I can't say you're right about that. PHP is safe. Have you ever caused a "server crash", "buffer overflow" or something like that with PHP? It is not possible. I think PHP is FUN. It's easy, safe, fun and what do you think most of the web sites in the world made their systems with?

CornedBee
10-16-2006, 03:00 AM
I'm talking about safe as in type safety, early error detection, all that stuff a compiler can do for you.

And yes, I have caused a server crash in PHP. (It was a bug in the engine, but still ...) And over time, dozens of buffer overflows have been detected (and fixed) in various PHP functions.

I know it's easy. I know it's not safe: it encourages bad practices. Look at any PHP+MySQL tutorial out there, and you'll find that it probably uses string concatenation to build queries with data - an invitation to an SQL injection the moment magic quotes are switched off. And in some other circumstances.
Ah, magic quotes. Source of many a stray backslash in text.
Then there's register_globals and how simple it is to use uninitialized variables. Together, these are quite the killer.

The success of PHP comes from its ease of installation, ease of learning (but it's far harder to learn it properly), great availability, and of course its huge built-in library. It's great for quickly doing something.

But larger systems are, in the end, an abuse of PHP. Its lack of proper package management, hard-to-predict include paths, lack of namespaces and unit-local functions, all those work together to make large systems rather awkward.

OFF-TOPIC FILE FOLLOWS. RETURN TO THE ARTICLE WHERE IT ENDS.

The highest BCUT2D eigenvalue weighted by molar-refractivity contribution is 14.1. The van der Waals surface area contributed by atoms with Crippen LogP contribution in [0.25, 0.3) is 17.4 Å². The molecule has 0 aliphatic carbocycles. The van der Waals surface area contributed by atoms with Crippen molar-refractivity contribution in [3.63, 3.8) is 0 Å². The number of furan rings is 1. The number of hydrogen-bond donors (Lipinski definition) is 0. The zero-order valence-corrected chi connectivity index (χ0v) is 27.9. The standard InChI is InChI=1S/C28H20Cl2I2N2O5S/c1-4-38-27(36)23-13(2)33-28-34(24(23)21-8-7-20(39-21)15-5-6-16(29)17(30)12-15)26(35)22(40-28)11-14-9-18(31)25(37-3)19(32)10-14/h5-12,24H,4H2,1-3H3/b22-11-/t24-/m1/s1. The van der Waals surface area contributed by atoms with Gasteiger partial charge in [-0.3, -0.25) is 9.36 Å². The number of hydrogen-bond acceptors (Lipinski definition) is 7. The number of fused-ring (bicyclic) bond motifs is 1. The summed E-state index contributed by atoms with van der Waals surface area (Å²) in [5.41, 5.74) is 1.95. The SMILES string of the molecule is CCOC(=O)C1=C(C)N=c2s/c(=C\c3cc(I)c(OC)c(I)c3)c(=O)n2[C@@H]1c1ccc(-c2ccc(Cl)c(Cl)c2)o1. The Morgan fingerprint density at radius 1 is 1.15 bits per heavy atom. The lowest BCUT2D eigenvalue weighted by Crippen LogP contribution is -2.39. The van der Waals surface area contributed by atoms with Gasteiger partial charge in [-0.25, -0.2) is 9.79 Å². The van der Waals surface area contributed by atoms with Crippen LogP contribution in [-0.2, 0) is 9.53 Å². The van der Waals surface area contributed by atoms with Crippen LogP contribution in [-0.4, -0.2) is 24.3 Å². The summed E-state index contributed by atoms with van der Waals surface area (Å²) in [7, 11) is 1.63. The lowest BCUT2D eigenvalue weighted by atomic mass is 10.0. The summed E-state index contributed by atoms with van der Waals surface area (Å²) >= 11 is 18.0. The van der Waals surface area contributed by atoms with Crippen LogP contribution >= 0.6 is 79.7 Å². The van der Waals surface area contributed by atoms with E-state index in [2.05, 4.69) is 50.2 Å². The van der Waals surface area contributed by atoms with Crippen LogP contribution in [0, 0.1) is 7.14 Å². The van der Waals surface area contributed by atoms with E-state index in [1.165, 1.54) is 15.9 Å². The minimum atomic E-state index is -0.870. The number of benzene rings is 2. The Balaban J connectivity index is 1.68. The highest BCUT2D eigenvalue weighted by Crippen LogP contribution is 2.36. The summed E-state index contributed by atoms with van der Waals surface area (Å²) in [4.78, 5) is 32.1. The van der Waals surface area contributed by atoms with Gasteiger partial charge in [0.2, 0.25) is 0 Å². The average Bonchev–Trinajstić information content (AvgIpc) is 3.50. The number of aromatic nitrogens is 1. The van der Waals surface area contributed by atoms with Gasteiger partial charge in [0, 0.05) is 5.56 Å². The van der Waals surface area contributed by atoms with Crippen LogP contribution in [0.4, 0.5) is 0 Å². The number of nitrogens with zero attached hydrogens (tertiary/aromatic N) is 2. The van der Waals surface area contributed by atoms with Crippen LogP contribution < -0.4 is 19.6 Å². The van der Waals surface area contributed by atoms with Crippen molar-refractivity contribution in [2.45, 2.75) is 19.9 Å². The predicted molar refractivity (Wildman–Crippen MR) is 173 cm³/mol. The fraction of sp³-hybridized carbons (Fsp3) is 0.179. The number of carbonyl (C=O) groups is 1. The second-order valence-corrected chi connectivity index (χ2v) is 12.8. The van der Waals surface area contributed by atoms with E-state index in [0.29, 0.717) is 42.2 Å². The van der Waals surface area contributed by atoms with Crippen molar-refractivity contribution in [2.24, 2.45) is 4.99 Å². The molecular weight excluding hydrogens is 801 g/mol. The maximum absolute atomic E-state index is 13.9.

To me, PHP is a language to get work done in, just like Java. But it's not fun.

maxorator
10-16-2006, 05:25 AM
Browser-based games
Message boards
Portals
Online shops

Internet is all PHP. There are few exceptions.
Even the page you are currently looking at. You can't deny it. It's there.

I still think PHP IS fun. I have made many many funny things with it.

indigo0086
10-16-2006, 07:34 AM
lisp looks too similar to some logic concepts, which I hate.

CornedBee
10-16-2006, 08:01 AM
:rolleyes: I'm not denying anything.

indigo0086
10-16-2006, 08:06 AM
just a side comment, but every time I see your post I immediately notice the smilie in your sig and think, "he's being sarcastic again". Now that I have learned here you go disrupting that again. :p

Perspective
10-16-2006, 11:33 AM
Browser-based games
Message boards
Portals
Online shops

Internet is all PHP. There are few exceptions.


JSP, J2EE, .NET, Python CGI, Ruby on Rails, C/C++ CGI, Perl CGI, etc.....

There are many exceptions, php is one of many technologies for dynamic content on the web.

twomers
10-16-2006, 11:38 AM
PHP in my opinion, is an "I can't believe it's not C" language! fopen, fclose, fgets, probably gets ... etc etc. I like it all the same. Feels comfortable though. You can do a lot with it! The only annoying thing about it is that it has to be hosted :/

maxorator
10-16-2006, 11:52 AM
I have my own web server running on my computer.